Men: I am in St Maartin with limited internet access.
The good: The entire island is Duty Free. Beer, liquor and tobacco is SUPER cheap. Weather is 85 and sunny every single day. Half the island is dutch and the other half French, so very good international food.
The bad: The locals all think they are Jay Z gangsters all of the sudden. Local lady told us that gang crime is on the rise. Typical carribean negatives, big potholes and dogs walking around. No sidewalks.
Overall rating: 6-6.5 You get a pretty good bang for your buck, but I probablly wouldnt return unless in a big group. Also NOTHING for kids at all.
American express starwood upped their sign up promotion. Email me at firstname.lastname@example.org for a referrel.
It's day five of the fifth trip to our island. We don't yet have any sort of permanent structure, so even with cots, sleep isn't perfect. And there's the irregular meal schedule, the hard work, and the lack of good hygiene. All of these factors wear you down a little bit as the days go on.
Today we were all exhausted. We woke up early, but no one made a move to get done the things which needed doing. We punted around through the forest looking for good branches for torches, our latest obsession, but mostly we waited until it was time to leave the island.
We had scheduled a tour at 2:30 at Oak Island, which is just a couple hours away. The tour group was surprisingly large, maybe fifty people or so. We hiked all throughout the island, learning about it and seeing firsthand some of the strange clues pointing towards possible treasure.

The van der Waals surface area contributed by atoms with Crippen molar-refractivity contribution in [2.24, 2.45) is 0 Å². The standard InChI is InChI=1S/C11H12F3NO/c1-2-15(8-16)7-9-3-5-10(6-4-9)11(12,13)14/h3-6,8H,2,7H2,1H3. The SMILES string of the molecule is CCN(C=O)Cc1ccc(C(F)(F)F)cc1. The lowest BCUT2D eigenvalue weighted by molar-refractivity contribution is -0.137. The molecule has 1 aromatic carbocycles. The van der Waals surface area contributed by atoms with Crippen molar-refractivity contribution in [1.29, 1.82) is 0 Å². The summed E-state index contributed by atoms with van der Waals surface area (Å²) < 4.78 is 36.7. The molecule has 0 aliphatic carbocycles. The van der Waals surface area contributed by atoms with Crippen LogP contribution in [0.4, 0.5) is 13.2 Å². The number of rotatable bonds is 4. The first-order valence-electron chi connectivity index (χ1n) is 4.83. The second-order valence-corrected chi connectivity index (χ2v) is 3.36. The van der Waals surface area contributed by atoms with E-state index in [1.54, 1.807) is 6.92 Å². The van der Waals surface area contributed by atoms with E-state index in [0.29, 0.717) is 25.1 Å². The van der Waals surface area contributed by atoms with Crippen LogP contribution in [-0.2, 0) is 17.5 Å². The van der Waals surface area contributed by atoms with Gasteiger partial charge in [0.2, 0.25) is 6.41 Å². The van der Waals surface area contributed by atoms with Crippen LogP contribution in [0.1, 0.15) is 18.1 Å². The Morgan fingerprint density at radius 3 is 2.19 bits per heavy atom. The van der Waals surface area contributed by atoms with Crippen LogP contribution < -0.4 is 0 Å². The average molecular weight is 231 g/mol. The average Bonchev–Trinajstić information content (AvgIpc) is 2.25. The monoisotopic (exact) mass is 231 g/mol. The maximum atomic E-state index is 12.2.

As we hiked in the heat on the island, I noticed that I was really lagging. Mentally, I wasn't all there. Physically, I was tired. By the end, the three of us were sitting down while the guide talked. We were the only ones not to stand.
We were out on one of our Saturday jaunts with no particular place to go, when I spotted an intriguing feature on the map. (This is why I prefer maps to GPS, which doesn't give the big picture view of the territory to the left and right of your current trajectory.) #icelandsecret
There seemed to be a bridge or road or some sort of connection to an offshore island off Route 1 northeast of Reykjavik in a town called Grafarvogur.
Now some might argue that if there's a road, it can't be an island. But if it's a causeway that's under water at high tide, I respectfully insist that it is, at least some of the time, surrounded by water, the very definition of an island. And this distinction is essential to my assertion that we actually did what the title of this post says we did. The causeway is a rough, lava-strewn strip with a rocky beach on either side, but it was passable at low tide.
The second "island" in the title refers to the fact that Iceland is an island. There should be no quibbling about that.